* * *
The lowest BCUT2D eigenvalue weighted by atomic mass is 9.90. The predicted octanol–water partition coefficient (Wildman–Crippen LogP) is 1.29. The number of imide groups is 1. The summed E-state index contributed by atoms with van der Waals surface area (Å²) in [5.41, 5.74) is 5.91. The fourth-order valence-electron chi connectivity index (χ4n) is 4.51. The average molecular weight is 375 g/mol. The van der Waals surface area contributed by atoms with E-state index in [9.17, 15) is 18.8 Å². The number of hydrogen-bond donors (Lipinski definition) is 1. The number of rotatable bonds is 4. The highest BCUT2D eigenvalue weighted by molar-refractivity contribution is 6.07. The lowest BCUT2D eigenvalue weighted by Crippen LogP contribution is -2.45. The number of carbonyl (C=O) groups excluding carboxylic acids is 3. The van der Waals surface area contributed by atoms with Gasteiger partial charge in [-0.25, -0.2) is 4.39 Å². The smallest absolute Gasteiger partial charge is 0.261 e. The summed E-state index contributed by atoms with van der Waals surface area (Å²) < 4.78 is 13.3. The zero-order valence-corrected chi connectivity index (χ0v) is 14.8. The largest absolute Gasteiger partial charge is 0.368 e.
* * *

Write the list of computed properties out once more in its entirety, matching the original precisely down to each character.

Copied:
The lowest BCUT2D eigenvalue weighted by atomic mass is 9.90. The predicted octanol–water partition coefficient (Wildman–Crippen LogP) is 1.29. The number of imide groups is 1. The summed E-state index contributed by atoms with van der Waals surface area (Å²) in [5.41, 5.74) is 5.91. The fourth-order valence-electron chi connectivity index (χ4n) is 4.51. The average molecular weight is 375 g/mol. The van der Waals surface area contributed by atoms with E-state index in [9.17, 15) is 18.8 Å². The number of hydrogen-bond donors (Lipinski definition) is 1. The number of rotatable bonds is 4. The highest BCUT2D eigenvalue weighted by molar-refractivity contribution is 6.07. The lowest BCUT2D eigenvalue weighted by Crippen LogP contribution is -2.45. The number of carbonyl (C=O) groups excluding carboxylic acids is 3. The van der Waals surface area contributed by atoms with Gasteiger partial charge in [-0.25, -0.2) is 4.39 Å². The smallest absolute Gasteiger partial charge is 0.261 e. The summed E-state index contributed by atoms with van der Waals surface area (Å²) < 4.78 is 13.3. The zero-order valence-corrected chi connectivity index (χ0v) is 14.8. The largest absolute Gasteiger partial charge is 0.368 e.